Brenton Gomez (left) and Adam Haug (right). Photo by Harrison Martin.

M34N STR33T is the brainchild of Brenton Gomez (alias Conny Franko) and Adam Haug (alias Haunted Gauntlet). The name anchors them to the place where they created the music: 34th and 33rd streets in Gifford Park, running north to south through midtown Omaha. Haug sees this as the mean in a mathematical sense, the common ground where everything comes together — where it all began.

“When I think of M34N STR33T,” Haug said, “it’s a good place, like Sesame Street. A place where people come together and get along … a collaboration between both of our worlds making this sound.”

Under the stage name Conchance, Gomez was one of the first hip-hop artists to play the Slowdown in early 2008. Haug came up in the local punk, hardcore, singer-songwriter, rap and hip-hop scenes.

Gomez and Haug have been friends for about 13 years, starting to collaborate when they were students at UNO. Their first song together ended up on M34N STR33T’s 2014 album Mutants of Omaha. Each has his own solo project as well. As M34N STR33T, they’ve played Maha Music Festival, the main room at Slowdown, The Waiting Room, O’Leaver’s, and gone-but-not-forgotten Brothers.

Haug is the instrumentalist. He spends hours searching for source material for his beats and samples, digging through old records, YouTube, and VHS tapes for music loops and dialogue. Some of the sounds were written by Haug on piano or guitar. “People assume with rap and hip-hop in general that the art of sampling is, like, a cheat, or an easy way out,” he said. “It’s a real hodge-podge, quilted-patchwork collage of sound.”

Gomez provides the counterpoint to this patchwork collage. “He’s definitely the poet, the lyricist. Constantly reading and writing,” Haug said. “His style of jazzy flipping and ripping, dodging bullets style of scatter rap … that contradiction between harshness of his style with the more melodic stuff … It’s that contrast between him and me that makes M34N STR33T special.”

Haug sees himself as the man behind the curtain, “constantly in front of my laptop doing the art, social media, making the beats, the graphics,” while Gomez is the face of the group.

They often start with a simple loop or progression. Gomez writes the lyrics, and Haug refocuses the song toward those words. Haug noted the authenticity of the lyrics: “Conny doesn’t write about stuff he doesn’t know.”

Gomez thinks of their music as art rap because everything has deeper meaning beyond the surface. He loves the process of storytelling “the way you can use language in a very unorthodox manner, really showcase who you are.” His lyrics also draw on a love of literature, especially larger-than-life magical realist authors such as Gabriel García Márquez and Jorge Luis Borges.

Cover Art for M34N STR33T single Hungry. Photography by Joshua Foo. Credit: Joshua Foo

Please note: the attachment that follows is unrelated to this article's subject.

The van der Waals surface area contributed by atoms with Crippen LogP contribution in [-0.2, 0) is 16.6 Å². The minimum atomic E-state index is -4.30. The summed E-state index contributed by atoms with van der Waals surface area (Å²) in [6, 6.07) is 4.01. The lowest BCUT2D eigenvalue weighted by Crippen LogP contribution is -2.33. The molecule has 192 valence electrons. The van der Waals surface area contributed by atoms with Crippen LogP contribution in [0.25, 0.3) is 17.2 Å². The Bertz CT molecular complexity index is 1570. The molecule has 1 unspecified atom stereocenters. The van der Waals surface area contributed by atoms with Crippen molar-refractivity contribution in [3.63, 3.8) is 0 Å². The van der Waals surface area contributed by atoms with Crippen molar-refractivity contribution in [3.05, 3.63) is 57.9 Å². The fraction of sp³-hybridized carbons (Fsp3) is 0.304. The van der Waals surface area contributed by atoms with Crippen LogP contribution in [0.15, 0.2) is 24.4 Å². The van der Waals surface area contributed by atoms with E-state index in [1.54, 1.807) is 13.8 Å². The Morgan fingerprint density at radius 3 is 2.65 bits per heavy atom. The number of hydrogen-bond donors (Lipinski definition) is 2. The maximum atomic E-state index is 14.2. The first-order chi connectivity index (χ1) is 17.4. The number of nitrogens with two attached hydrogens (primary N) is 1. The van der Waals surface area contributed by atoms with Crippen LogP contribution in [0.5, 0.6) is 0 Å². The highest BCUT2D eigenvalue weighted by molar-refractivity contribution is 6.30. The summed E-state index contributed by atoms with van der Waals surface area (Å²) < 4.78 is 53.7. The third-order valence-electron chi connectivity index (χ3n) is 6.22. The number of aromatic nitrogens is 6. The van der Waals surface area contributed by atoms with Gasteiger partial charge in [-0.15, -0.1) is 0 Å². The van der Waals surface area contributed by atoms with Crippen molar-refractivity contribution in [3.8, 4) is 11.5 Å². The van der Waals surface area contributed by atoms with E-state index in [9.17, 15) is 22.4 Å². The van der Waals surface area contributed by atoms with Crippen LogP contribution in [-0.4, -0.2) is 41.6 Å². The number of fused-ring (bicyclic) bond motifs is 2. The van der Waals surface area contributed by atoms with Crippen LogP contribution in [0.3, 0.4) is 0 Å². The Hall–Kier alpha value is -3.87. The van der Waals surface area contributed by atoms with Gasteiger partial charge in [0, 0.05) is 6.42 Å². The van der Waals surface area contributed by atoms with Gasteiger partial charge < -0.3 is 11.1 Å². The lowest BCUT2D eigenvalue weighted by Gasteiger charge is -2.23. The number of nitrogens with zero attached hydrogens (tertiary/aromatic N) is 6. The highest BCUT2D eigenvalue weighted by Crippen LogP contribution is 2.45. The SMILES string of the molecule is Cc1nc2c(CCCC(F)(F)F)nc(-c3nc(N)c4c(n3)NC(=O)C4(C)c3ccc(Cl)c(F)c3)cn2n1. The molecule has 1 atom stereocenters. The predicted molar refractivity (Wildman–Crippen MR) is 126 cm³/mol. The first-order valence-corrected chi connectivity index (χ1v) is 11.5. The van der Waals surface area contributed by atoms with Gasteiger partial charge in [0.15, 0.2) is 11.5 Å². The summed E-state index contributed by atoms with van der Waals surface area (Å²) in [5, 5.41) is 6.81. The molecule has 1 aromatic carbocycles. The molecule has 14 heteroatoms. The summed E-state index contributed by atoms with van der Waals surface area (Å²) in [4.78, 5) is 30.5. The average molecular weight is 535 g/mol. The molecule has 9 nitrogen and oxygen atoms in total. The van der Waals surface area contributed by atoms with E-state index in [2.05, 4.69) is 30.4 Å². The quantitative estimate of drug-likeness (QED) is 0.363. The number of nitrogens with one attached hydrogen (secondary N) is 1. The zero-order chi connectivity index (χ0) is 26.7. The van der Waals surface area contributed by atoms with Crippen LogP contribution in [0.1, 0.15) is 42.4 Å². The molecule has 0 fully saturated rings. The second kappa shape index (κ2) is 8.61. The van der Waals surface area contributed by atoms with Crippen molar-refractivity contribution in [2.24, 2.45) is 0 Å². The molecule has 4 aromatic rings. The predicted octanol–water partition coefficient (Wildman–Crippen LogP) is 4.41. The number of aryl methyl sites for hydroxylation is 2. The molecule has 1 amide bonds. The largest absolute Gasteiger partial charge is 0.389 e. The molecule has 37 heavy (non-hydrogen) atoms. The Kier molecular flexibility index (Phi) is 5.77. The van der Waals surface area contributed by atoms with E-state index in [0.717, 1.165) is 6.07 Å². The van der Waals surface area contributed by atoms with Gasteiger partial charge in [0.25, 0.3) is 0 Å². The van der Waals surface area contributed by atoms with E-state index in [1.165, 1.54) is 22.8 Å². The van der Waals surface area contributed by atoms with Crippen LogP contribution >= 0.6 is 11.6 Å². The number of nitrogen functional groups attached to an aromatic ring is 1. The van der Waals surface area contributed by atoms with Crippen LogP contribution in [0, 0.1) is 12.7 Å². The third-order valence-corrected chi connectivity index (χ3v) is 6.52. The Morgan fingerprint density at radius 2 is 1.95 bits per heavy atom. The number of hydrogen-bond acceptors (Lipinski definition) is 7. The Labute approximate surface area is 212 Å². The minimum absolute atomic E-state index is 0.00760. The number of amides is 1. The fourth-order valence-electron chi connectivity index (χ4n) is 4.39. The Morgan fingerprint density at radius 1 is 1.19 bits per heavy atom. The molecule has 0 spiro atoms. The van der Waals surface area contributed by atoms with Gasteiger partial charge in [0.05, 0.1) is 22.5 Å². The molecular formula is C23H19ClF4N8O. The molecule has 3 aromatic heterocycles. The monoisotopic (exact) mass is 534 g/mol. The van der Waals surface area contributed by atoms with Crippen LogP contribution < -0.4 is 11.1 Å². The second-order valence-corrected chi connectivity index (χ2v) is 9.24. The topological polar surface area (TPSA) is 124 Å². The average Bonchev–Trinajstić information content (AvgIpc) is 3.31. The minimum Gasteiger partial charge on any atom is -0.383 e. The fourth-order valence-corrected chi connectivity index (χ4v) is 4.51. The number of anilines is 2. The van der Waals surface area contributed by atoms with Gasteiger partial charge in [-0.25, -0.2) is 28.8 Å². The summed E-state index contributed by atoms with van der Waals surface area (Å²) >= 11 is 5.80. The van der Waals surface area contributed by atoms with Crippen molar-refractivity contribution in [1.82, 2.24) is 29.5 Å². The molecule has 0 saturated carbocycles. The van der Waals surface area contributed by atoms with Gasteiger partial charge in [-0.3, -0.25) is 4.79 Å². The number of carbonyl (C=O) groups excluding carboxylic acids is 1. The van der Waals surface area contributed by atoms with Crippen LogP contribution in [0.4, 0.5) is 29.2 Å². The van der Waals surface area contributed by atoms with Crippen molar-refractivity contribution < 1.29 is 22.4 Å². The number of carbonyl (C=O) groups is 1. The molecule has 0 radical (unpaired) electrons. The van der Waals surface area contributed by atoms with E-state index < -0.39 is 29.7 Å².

Gomez and Haug also make a point of collaborating with local artists and photographers when they can. They brought in Joshua Foo to do the photography for their latest release, Hungry, and got Foo’s brother Sam and Lauren Abell to make the video teaser. The track started as a livestream on Twitch, with Haug making beats and playing guitar for an online audience, and Gomez writing lyrics after the livestream.

Gomez describes Joshua Foo as “one of the most potent creatives I know in the city.” They had known each other for years, back when Caffeine Dreams was a creative hub in the city, and rekindled their collaboration when they ran into each other at Archetype Coffee in 2021.

This year, M34N STR33T has an album coming out on LA label Org Music. Gomez developed a relationship with the label over several years, and now the record nears its release day on vinyl. (Alprazolam)

As someone who collects VHS, vinyl, and other physical artifacts of music and pop culture, Haug is excited for something tangible to share with fans. Gomez has released music on vinyl under different aliases as well. “If the internet was to shut off today, some people’s artwork would be lost into the metaverse, or whatever we call this shit. You can walk down the street and buy and hold the things we’ve created,” Gomez said. “They’re artifacts of our existence.”

Haug wants to make Omaha proud but also expand their audience outside the city through this release. “This is not what’s popular on the radio. This is uniquely us. We’ve always been the underdogs, the DIY … We prided ourselves in coming from that underground music scene.”

The new album, titled Besos, is for Gomez a way of talking about how to feel love. He sees the power of a kiss as a vehicle for love and affection, something that can build a bond or destroy it.

After Besos, they plan to continue doing limited vinyl releases and are already working on their next album.

Haug is excited for the future.

“Some of our best art we’ve put out as a group is on the horizon.”

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